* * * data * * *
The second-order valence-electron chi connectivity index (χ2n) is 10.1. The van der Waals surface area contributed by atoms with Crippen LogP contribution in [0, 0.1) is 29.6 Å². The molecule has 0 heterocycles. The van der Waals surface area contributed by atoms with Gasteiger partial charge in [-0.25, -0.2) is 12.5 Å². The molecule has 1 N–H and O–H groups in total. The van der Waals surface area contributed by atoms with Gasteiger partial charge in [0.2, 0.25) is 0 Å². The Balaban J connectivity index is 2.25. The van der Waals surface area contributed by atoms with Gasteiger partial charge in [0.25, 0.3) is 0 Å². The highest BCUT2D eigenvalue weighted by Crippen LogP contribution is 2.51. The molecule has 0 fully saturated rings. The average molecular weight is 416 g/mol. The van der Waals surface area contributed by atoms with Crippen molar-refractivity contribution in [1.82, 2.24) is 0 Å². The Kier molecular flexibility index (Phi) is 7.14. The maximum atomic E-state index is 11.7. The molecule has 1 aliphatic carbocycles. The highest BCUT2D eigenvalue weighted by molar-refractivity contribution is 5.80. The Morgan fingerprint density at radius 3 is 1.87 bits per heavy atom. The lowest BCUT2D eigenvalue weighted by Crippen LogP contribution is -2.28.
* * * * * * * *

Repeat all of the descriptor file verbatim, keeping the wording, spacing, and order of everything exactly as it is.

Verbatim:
The second-order valence-electron chi connectivity index (χ2n) is 10.1. The van der Waals surface area contributed by atoms with Crippen LogP contribution in [0, 0.1) is 29.6 Å². The molecule has 0 heterocycles. The van der Waals surface area contributed by atoms with Gasteiger partial charge in [-0.25, -0.2) is 12.5 Å². The molecule has 1 N–H and O–H groups in total. The van der Waals surface area contributed by atoms with Gasteiger partial charge in [0.2, 0.25) is 0 Å². The Balaban J connectivity index is 2.25. The van der Waals surface area contributed by atoms with Gasteiger partial charge in [0.25, 0.3) is 0 Å². The highest BCUT2D eigenvalue weighted by Crippen LogP contribution is 2.51. The molecule has 0 fully saturated rings. The average molecular weight is 416 g/mol. The van der Waals surface area contributed by atoms with Crippen molar-refractivity contribution in [1.82, 2.24) is 0 Å². The Kier molecular flexibility index (Phi) is 7.14. The maximum atomic E-state index is 11.7. The molecule has 1 aliphatic carbocycles. The highest BCUT2D eigenvalue weighted by molar-refractivity contribution is 5.80. The Morgan fingerprint density at radius 3 is 1.87 bits per heavy atom. The lowest BCUT2D eigenvalue weighted by Crippen LogP contribution is -2.28.